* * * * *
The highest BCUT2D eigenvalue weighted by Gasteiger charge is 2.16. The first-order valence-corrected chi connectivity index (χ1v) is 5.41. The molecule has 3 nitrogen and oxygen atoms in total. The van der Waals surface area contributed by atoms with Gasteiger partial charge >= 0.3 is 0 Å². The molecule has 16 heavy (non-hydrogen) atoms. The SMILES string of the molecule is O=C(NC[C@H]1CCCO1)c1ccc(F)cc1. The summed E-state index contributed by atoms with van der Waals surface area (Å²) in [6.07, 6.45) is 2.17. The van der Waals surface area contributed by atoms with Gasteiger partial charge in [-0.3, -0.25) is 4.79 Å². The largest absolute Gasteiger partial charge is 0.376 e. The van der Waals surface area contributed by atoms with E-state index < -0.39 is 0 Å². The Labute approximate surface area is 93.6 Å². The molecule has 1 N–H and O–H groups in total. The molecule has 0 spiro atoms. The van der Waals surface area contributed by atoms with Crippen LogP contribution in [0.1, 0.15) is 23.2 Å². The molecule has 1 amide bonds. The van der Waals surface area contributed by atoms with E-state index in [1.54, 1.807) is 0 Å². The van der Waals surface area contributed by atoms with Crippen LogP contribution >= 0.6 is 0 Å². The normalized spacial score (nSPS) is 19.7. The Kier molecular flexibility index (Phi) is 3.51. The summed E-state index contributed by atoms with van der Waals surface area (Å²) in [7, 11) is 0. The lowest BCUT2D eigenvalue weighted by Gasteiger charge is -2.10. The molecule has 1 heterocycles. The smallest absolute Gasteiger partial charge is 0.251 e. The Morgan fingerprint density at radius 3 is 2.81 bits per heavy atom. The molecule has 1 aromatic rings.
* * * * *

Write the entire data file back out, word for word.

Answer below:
The highest BCUT2D eigenvalue weighted by Gasteiger charge is 2.16. The first-order valence-corrected chi connectivity index (χ1v) is 5.41. The molecule has 3 nitrogen and oxygen atoms in total. The van der Waals surface area contributed by atoms with Gasteiger partial charge >= 0.3 is 0 Å². The molecule has 16 heavy (non-hydrogen) atoms. The SMILES string of the molecule is O=C(NC[C@H]1CCCO1)c1ccc(F)cc1. The summed E-state index contributed by atoms with van der Waals surface area (Å²) in [6.07, 6.45) is 2.17. The van der Waals surface area contributed by atoms with Gasteiger partial charge in [-0.3, -0.25) is 4.79 Å². The largest absolute Gasteiger partial charge is 0.376 e. The van der Waals surface area contributed by atoms with E-state index < -0.39 is 0 Å². The Labute approximate surface area is 93.6 Å². The molecule has 1 N–H and O–H groups in total. The molecule has 0 spiro atoms. The van der Waals surface area contributed by atoms with Crippen LogP contribution in [0.1, 0.15) is 23.2 Å². The molecule has 1 amide bonds. The van der Waals surface area contributed by atoms with E-state index in [1.54, 1.807) is 0 Å². The van der Waals surface area contributed by atoms with Crippen LogP contribution >= 0.6 is 0 Å². The normalized spacial score (nSPS) is 19.7. The Kier molecular flexibility index (Phi) is 3.51. The summed E-state index contributed by atoms with van der Waals surface area (Å²) in [7, 11) is 0. The lowest BCUT2D eigenvalue weighted by Gasteiger charge is -2.10. The molecule has 1 heterocycles. The smallest absolute Gasteiger partial charge is 0.251 e. The Morgan fingerprint density at radius 3 is 2.81 bits per heavy atom. The molecule has 1 aromatic rings.